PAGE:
For more than a year, the 17-year-old had been shoving money earned from babysitting and scorekeeping at basketball games into a rinsed-out nacho cheese jar tucked in her dresser.
Lisa Davila, a junior at Pacifica High School in Garden Grove, had special plans for the nearly $300 she had saved.
She wanted to take her youngest sister, Sasha, to Disneyland for the first time.
Lisa planned to take Sasha in January to celebrate her sister’s 10th birthday, but the teen hadn’t yet saved enough.
She kept filling the jar, confident they could go for Sasha’s 11th birthday.
But on June 6, Lisa came home to no money in her nacho cheese jar.
Westminster Police Officer Mike Ogawa was among those who responded to reports of a burglary at Lisa’s home that day on Palomar Street.
The 17-year-old’s cash was stolen along with money Lisa’s mother kept in her bedroom.
Rooms in their house were ransacked, items strewn across the floor, drawers emptied and cabinets disheveled.
Ogawa said the family is taking an inventory of all that was stolen but bulky items — such as the family’s television — were left untouched.
As police were interviewing the Davilas, the mother whispered to Ogawa Lisa’s plans for the money she had saved.
Lisa said she was devastated her hard-earned cash was gone.
In addition to saving for Disneyland, the teen had a mason jar she was filling with money to buy her best friend a birthday gift.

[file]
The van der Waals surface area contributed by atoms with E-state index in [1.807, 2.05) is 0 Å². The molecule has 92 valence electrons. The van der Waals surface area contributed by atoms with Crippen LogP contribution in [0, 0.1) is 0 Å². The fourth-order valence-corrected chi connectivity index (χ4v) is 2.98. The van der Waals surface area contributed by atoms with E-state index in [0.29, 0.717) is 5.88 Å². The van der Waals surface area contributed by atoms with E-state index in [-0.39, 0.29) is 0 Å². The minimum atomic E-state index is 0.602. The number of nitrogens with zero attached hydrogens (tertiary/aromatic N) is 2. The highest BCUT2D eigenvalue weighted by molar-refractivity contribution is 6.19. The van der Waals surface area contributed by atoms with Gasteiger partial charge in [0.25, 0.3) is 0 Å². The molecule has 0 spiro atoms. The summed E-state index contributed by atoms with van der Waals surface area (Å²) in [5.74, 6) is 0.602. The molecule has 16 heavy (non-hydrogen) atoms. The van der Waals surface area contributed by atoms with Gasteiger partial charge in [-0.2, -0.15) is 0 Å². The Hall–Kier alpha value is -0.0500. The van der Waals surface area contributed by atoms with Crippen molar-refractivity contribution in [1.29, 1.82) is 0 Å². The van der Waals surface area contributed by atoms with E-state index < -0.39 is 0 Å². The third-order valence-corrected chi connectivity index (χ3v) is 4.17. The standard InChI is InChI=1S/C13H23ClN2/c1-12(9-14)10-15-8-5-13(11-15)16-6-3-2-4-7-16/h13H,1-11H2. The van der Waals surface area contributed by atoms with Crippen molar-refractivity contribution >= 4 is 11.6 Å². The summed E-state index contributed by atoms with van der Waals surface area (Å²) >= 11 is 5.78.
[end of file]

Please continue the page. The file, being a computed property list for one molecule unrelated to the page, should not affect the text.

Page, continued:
“I was frustrated that someone would come in to my home and do that,” Lisa said. “I was just really upset.”
Ogawa, president of the Westminster Police Officers’ Association, and Motor Officer Kees Davis, vice president of the POA, visited the teen’s school on Wednesday with a surprise: five tickets to Disneyland.
Lisa’s whole family — sisters Sasha and 15-year-old Alice, brother Taro,12, and mom — would be able to share the experience.
“We just felt so bad that this happened we wanted to see if there was something we could do,” Ogawa said. “And hopefully we will catch the guys who did this.”
The tickets were paid for by a POA fund earmarked for various nonprofit and community causes the officers choose to give to each year.
“It’s nice to remind the community that this is why we got into this job … to help people,” Davis said. “And it feels good to help.”
When Lisa accepted the gift, her classmates erupted with applause.
The teen gave Ogawa and Davis a shy hug before accepting the purple gift bag.
Lisa said in the last several months she has been introducing Sasha to Disney movies so the 10-year-old would be familiar with the characters —“Tarzan,” “Snow White” and “Aladdin” are among the films they’ve watched together.
Up next on the movie list: “The Little Mermaid.”
“I’ve been trying to get her to learn about Disney,” she said. “So far, ‘Snow White’ is her favorite.”
The teen added she doesn’t know what her family will do first when they arrive at Disneyland; it’s been more than a decade since she’s visited the park.
“I was really little, so I don’t remember much,” she said. “I’m sure it has changed a lot since I’ve been there.”
Lisa said she is just excited to soak in the special day with her family.
“I think this is pretty amazing,” she said. “I guess the officers at Westminster are just really nice.”